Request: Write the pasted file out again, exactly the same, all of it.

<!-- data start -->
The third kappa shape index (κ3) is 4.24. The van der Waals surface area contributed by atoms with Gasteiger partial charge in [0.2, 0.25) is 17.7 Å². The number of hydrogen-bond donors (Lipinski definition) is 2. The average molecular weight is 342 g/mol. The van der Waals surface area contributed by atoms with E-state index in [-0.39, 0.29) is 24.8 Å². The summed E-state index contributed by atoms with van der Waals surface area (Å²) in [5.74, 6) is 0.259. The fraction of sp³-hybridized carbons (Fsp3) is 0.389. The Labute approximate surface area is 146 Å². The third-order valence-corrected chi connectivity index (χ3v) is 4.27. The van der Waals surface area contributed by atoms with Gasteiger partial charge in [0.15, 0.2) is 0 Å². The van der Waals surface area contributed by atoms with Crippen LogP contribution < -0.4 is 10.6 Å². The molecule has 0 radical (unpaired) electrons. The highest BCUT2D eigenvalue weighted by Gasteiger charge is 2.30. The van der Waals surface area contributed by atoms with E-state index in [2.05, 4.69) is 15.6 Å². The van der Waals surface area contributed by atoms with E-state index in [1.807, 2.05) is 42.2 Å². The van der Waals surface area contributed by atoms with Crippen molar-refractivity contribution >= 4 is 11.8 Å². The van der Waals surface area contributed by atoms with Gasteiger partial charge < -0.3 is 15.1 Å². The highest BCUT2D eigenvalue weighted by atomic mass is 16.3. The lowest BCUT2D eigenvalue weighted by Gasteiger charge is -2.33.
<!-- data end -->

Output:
The third kappa shape index (κ3) is 4.24. The van der Waals surface area contributed by atoms with Gasteiger partial charge in [0.2, 0.25) is 17.7 Å². The number of hydrogen-bond donors (Lipinski definition) is 2. The average molecular weight is 342 g/mol. The van der Waals surface area contributed by atoms with E-state index in [-0.39, 0.29) is 24.8 Å². The summed E-state index contributed by atoms with van der Waals surface area (Å²) in [5.74, 6) is 0.259. The fraction of sp³-hybridized carbons (Fsp3) is 0.389. The Labute approximate surface area is 146 Å². The third-order valence-corrected chi connectivity index (χ3v) is 4.27. The van der Waals surface area contributed by atoms with Gasteiger partial charge in [0.15, 0.2) is 0 Å². The van der Waals surface area contributed by atoms with Crippen LogP contribution < -0.4 is 10.6 Å². The molecule has 0 radical (unpaired) electrons. The highest BCUT2D eigenvalue weighted by Gasteiger charge is 2.30. The van der Waals surface area contributed by atoms with E-state index in [2.05, 4.69) is 15.6 Å². The van der Waals surface area contributed by atoms with E-state index in [1.807, 2.05) is 42.2 Å². The van der Waals surface area contributed by atoms with Crippen molar-refractivity contribution >= 4 is 11.8 Å². The van der Waals surface area contributed by atoms with Gasteiger partial charge < -0.3 is 15.1 Å². The highest BCUT2D eigenvalue weighted by atomic mass is 16.3. The lowest BCUT2D eigenvalue weighted by Gasteiger charge is -2.33.